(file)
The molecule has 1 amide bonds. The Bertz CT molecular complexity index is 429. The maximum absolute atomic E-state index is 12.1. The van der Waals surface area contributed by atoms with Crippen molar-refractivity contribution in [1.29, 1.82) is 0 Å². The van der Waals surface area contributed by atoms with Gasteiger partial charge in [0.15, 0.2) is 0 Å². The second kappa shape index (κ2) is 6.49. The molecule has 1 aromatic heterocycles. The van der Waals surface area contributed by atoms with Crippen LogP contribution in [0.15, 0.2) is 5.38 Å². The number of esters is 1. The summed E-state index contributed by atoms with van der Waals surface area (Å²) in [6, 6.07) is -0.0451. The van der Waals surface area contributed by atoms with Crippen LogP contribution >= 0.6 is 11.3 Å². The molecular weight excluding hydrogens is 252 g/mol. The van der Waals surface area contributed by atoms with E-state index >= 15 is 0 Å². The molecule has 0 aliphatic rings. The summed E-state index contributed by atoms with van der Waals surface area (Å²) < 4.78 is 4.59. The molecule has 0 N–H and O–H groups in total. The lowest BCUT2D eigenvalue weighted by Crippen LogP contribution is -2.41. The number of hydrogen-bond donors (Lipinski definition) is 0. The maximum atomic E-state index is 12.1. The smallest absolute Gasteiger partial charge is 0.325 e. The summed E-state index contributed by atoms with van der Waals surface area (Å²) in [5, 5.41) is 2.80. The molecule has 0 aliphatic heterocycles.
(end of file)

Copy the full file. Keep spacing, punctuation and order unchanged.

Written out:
The molecule has 1 amide bonds. The Bertz CT molecular complexity index is 429. The maximum absolute atomic E-state index is 12.1. The van der Waals surface area contributed by atoms with Crippen molar-refractivity contribution in [1.29, 1.82) is 0 Å². The van der Waals surface area contributed by atoms with Gasteiger partial charge in [0.15, 0.2) is 0 Å². The second kappa shape index (κ2) is 6.49. The molecule has 1 aromatic heterocycles. The van der Waals surface area contributed by atoms with Crippen LogP contribution in [0.15, 0.2) is 5.38 Å². The number of esters is 1. The summed E-state index contributed by atoms with van der Waals surface area (Å²) in [6, 6.07) is -0.0451. The van der Waals surface area contributed by atoms with Crippen LogP contribution >= 0.6 is 11.3 Å². The molecular weight excluding hydrogens is 252 g/mol. The van der Waals surface area contributed by atoms with E-state index >= 15 is 0 Å². The molecule has 0 aliphatic rings. The summed E-state index contributed by atoms with van der Waals surface area (Å²) < 4.78 is 4.59. The molecule has 0 N–H and O–H groups in total. The lowest BCUT2D eigenvalue weighted by Crippen LogP contribution is -2.41. The number of hydrogen-bond donors (Lipinski definition) is 0. The maximum atomic E-state index is 12.1. The smallest absolute Gasteiger partial charge is 0.325 e. The summed E-state index contributed by atoms with van der Waals surface area (Å²) in [5, 5.41) is 2.80. The molecule has 0 aliphatic heterocycles.